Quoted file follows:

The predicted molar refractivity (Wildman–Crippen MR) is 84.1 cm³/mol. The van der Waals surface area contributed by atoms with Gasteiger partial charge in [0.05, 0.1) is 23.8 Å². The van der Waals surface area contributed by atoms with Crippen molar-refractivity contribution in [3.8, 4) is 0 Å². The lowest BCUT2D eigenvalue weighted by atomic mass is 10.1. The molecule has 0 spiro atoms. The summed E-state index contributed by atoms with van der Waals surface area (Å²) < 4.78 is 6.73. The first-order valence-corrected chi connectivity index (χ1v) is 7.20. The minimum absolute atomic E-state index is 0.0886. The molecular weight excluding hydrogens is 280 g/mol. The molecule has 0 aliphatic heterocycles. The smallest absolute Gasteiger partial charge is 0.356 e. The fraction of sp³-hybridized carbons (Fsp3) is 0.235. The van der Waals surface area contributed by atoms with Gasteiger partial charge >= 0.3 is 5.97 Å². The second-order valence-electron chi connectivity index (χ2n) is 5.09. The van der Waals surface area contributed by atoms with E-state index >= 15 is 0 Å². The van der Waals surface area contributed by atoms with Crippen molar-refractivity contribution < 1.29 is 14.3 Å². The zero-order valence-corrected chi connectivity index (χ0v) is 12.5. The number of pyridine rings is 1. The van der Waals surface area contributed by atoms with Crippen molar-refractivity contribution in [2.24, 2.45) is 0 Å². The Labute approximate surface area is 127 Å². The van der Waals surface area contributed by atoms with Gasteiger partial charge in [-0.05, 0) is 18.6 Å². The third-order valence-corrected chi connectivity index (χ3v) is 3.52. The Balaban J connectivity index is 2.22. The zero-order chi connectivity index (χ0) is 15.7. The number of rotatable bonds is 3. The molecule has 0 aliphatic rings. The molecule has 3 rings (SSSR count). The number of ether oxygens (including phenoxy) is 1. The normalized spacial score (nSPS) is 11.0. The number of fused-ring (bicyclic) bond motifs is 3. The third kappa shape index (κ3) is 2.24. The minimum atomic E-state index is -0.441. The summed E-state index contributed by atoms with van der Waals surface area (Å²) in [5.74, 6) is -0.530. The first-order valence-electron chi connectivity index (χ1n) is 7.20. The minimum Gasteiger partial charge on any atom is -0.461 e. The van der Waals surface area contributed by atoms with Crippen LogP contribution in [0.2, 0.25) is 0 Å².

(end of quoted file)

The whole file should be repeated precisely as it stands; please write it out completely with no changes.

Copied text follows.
The predicted molar refractivity (Wildman–Crippen MR) is 84.1 cm³/mol. The van der Waals surface area contributed by atoms with Gasteiger partial charge in [0.05, 0.1) is 23.8 Å². The van der Waals surface area contributed by atoms with Crippen molar-refractivity contribution in [3.8, 4) is 0 Å². The lowest BCUT2D eigenvalue weighted by atomic mass is 10.1. The molecule has 0 spiro atoms. The summed E-state index contributed by atoms with van der Waals surface area (Å²) < 4.78 is 6.73. The first-order valence-corrected chi connectivity index (χ1v) is 7.20. The minimum absolute atomic E-state index is 0.0886. The molecular weight excluding hydrogens is 280 g/mol. The molecule has 0 aliphatic heterocycles. The smallest absolute Gasteiger partial charge is 0.356 e. The fraction of sp³-hybridized carbons (Fsp3) is 0.235. The van der Waals surface area contributed by atoms with Gasteiger partial charge >= 0.3 is 5.97 Å². The second-order valence-electron chi connectivity index (χ2n) is 5.09. The van der Waals surface area contributed by atoms with E-state index >= 15 is 0 Å². The van der Waals surface area contributed by atoms with Crippen molar-refractivity contribution < 1.29 is 14.3 Å². The zero-order valence-corrected chi connectivity index (χ0v) is 12.5. The number of pyridine rings is 1. The van der Waals surface area contributed by atoms with Crippen molar-refractivity contribution in [2.24, 2.45) is 0 Å². The Labute approximate surface area is 127 Å². The van der Waals surface area contributed by atoms with Gasteiger partial charge in [-0.05, 0) is 18.6 Å². The third-order valence-corrected chi connectivity index (χ3v) is 3.52. The Balaban J connectivity index is 2.22. The zero-order chi connectivity index (χ0) is 15.7. The number of rotatable bonds is 3. The molecule has 0 aliphatic rings. The molecule has 3 rings (SSSR count). The number of ether oxygens (including phenoxy) is 1. The normalized spacial score (nSPS) is 11.0. The number of fused-ring (bicyclic) bond motifs is 3. The third kappa shape index (κ3) is 2.24. The minimum atomic E-state index is -0.441. The summed E-state index contributed by atoms with van der Waals surface area (Å²) in [5.74, 6) is -0.530. The first-order valence-electron chi connectivity index (χ1n) is 7.20. The minimum Gasteiger partial charge on any atom is -0.461 e. The van der Waals surface area contributed by atoms with Crippen LogP contribution in [0.2, 0.25) is 0 Å².